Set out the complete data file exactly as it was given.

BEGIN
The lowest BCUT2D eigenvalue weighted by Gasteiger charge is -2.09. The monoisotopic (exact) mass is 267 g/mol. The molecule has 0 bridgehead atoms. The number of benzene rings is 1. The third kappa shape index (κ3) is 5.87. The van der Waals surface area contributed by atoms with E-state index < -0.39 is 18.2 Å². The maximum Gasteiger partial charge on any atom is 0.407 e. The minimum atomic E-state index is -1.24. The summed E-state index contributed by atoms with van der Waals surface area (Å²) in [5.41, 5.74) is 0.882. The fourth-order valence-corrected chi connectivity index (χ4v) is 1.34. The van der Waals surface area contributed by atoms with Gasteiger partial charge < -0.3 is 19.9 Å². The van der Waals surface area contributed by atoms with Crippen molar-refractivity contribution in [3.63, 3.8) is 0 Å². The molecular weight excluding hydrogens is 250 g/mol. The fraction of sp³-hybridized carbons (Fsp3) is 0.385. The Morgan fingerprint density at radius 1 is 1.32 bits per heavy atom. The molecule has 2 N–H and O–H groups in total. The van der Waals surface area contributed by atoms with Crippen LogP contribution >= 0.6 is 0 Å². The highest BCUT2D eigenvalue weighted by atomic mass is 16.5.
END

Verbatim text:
The lowest BCUT2D eigenvalue weighted by Gasteiger charge is -2.09. The monoisotopic (exact) mass is 267 g/mol. The molecule has 0 bridgehead atoms. The number of benzene rings is 1. The third kappa shape index (κ3) is 5.87. The van der Waals surface area contributed by atoms with E-state index < -0.39 is 18.2 Å². The maximum Gasteiger partial charge on any atom is 0.407 e. The minimum atomic E-state index is -1.24. The summed E-state index contributed by atoms with van der Waals surface area (Å²) in [5.41, 5.74) is 0.882. The fourth-order valence-corrected chi connectivity index (χ4v) is 1.34. The van der Waals surface area contributed by atoms with Gasteiger partial charge < -0.3 is 19.9 Å². The van der Waals surface area contributed by atoms with Crippen molar-refractivity contribution in [3.63, 3.8) is 0 Å². The molecular weight excluding hydrogens is 250 g/mol. The fraction of sp³-hybridized carbons (Fsp3) is 0.385. The Morgan fingerprint density at radius 1 is 1.32 bits per heavy atom. The molecule has 2 N–H and O–H groups in total. The van der Waals surface area contributed by atoms with Crippen LogP contribution >= 0.6 is 0 Å². The highest BCUT2D eigenvalue weighted by atomic mass is 16.5.